Elon University’s Center of the Arts opened its doors to amateur and professional jazz musicians alike for the 18th Annual Elon University Jazz Festival. The festival, run by music professional and jazz ensemble director Matt Buckmaster, provides an opportunity for Elon musicians, as well as young musicians from middle and high schools in the area, to learn from the best.

The first step in making a festival come to life is choosing the right clinicians to come in to work with the students, a job Buckmaster took very seriously.

“I wanted to look for a player in rhythm section and an instrumentalist,” Buckmaster said. “We try to get as big of names as we can that can also teach well. We want players and educators. The clinicians need to work with high school, middle school and college students.”

This year’s clinicians were Craig Whittaker and Jeff Phillips. The two worked with various groups throughout the weekend. For music department chair Jon Metzger, the festival gives the department a chance to reach out and nurture younger musicians in their passion for music.

“It is a wonderful opportunity for community outreach,” Metzger said. “The directors of the [middle and high] school bands are grateful because we’re reinforcing their teachings and providing this service. These students are also being adjudicated by internationally known artists.”

Brandon Mitchell, a sophomore who plays the vibraphone for the jazz ensemble, was one of the students who helped run Friday’s workshops for the high school and middle school bands.

“I think it is a great experience for both us and the high school kids to interact with each other in this new language of jazz that we are all students of and are learning to play,” Mitchell said. “Jazz is something that has been played and studied for nearly a century and through all of its evolutions, it still is jazz as we may know it.”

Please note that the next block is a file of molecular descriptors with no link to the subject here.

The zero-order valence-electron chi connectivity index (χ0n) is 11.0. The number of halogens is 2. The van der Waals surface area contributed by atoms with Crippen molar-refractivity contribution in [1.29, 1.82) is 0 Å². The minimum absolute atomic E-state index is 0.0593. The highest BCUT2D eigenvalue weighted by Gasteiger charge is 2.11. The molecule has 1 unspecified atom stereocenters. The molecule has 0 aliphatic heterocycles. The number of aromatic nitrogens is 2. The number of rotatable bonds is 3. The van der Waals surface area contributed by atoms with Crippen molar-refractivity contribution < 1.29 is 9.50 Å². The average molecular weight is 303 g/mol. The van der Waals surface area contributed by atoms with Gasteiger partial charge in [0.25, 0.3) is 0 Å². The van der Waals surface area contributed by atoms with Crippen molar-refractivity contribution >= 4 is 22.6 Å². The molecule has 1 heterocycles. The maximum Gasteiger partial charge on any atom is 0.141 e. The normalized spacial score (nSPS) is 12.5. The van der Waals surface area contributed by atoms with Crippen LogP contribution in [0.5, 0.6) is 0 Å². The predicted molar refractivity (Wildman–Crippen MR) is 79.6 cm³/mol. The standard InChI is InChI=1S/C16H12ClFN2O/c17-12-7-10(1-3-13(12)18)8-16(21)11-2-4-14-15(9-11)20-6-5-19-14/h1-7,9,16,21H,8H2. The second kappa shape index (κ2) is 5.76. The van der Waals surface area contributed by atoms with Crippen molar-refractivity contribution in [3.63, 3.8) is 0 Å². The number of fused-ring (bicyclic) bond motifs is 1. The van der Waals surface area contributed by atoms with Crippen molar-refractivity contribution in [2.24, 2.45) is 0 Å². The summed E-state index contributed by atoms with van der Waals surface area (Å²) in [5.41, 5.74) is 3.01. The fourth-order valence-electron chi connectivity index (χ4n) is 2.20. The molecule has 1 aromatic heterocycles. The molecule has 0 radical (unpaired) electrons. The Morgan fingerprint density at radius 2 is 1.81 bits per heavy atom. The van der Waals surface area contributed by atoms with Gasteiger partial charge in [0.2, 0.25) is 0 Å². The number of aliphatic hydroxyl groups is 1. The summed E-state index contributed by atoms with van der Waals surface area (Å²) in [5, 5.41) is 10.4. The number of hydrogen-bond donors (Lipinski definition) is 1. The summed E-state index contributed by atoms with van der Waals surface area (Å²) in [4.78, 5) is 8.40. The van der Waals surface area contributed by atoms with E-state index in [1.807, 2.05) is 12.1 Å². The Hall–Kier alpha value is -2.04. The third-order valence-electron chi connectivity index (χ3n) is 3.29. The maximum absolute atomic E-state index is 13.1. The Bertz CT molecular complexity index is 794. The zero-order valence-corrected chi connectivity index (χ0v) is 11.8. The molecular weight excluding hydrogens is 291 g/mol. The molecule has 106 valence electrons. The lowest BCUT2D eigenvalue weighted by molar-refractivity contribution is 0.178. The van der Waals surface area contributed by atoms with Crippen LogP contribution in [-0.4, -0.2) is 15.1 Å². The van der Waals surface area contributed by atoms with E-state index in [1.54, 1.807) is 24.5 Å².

The festival’s culminating concert reaches out directly to the Elon community.

But the festival is more about the students and Metzger, as much as any student, understands the need for festivals like this for young and aspiring jazz musicians.

“Events like this mean the world to me,” Metzger said. “It was wonderful to get that encouragement, to play next to the pros, rubbing elbows. It made me a better player. I started like this at these festivals. I know the value of [experiences like this] because I lived it first hand.”

The festival, held on Feb. 21 and 22, may have come to a close eventually, but the music department will continue to hold the festival for the foreseeable future because, as Buckmaster said, it is important to continue the tradition of a genre so closely tied to our cultural heritage.

“The main point [of the festival] is to share the passion of music, and jazz especially,” Buckmaster said. “Jazz is a specific musical vernacular, and a piece of our heritage. People on a stage who can play jazz can communicate on a deeper level. We hope our festival can offer a little taste of that.”